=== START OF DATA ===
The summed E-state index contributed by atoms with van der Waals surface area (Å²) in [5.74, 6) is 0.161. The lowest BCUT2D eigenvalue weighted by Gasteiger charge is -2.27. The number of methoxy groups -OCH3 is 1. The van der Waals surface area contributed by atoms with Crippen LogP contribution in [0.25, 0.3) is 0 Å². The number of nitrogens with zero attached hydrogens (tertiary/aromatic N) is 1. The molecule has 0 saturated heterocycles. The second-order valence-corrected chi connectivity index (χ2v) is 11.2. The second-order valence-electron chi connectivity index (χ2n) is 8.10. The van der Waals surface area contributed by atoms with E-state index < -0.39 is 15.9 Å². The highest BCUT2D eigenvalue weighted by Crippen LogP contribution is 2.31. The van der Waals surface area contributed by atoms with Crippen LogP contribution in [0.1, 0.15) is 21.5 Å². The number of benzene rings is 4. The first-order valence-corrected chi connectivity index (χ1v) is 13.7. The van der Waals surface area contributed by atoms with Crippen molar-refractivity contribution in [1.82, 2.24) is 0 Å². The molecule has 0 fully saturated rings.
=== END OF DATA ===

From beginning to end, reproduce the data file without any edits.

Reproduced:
The summed E-state index contributed by atoms with van der Waals surface area (Å²) in [5.74, 6) is 0.161. The lowest BCUT2D eigenvalue weighted by Gasteiger charge is -2.27. The number of methoxy groups -OCH3 is 1. The van der Waals surface area contributed by atoms with Crippen LogP contribution in [0.25, 0.3) is 0 Å². The number of nitrogens with zero attached hydrogens (tertiary/aromatic N) is 1. The molecule has 0 saturated heterocycles. The second-order valence-corrected chi connectivity index (χ2v) is 11.2. The second-order valence-electron chi connectivity index (χ2n) is 8.10. The van der Waals surface area contributed by atoms with E-state index < -0.39 is 15.9 Å². The highest BCUT2D eigenvalue weighted by Crippen LogP contribution is 2.31. The van der Waals surface area contributed by atoms with Crippen LogP contribution in [0.1, 0.15) is 21.5 Å². The number of benzene rings is 4. The first-order valence-corrected chi connectivity index (χ1v) is 13.7. The van der Waals surface area contributed by atoms with Crippen molar-refractivity contribution in [1.82, 2.24) is 0 Å². The molecule has 0 fully saturated rings.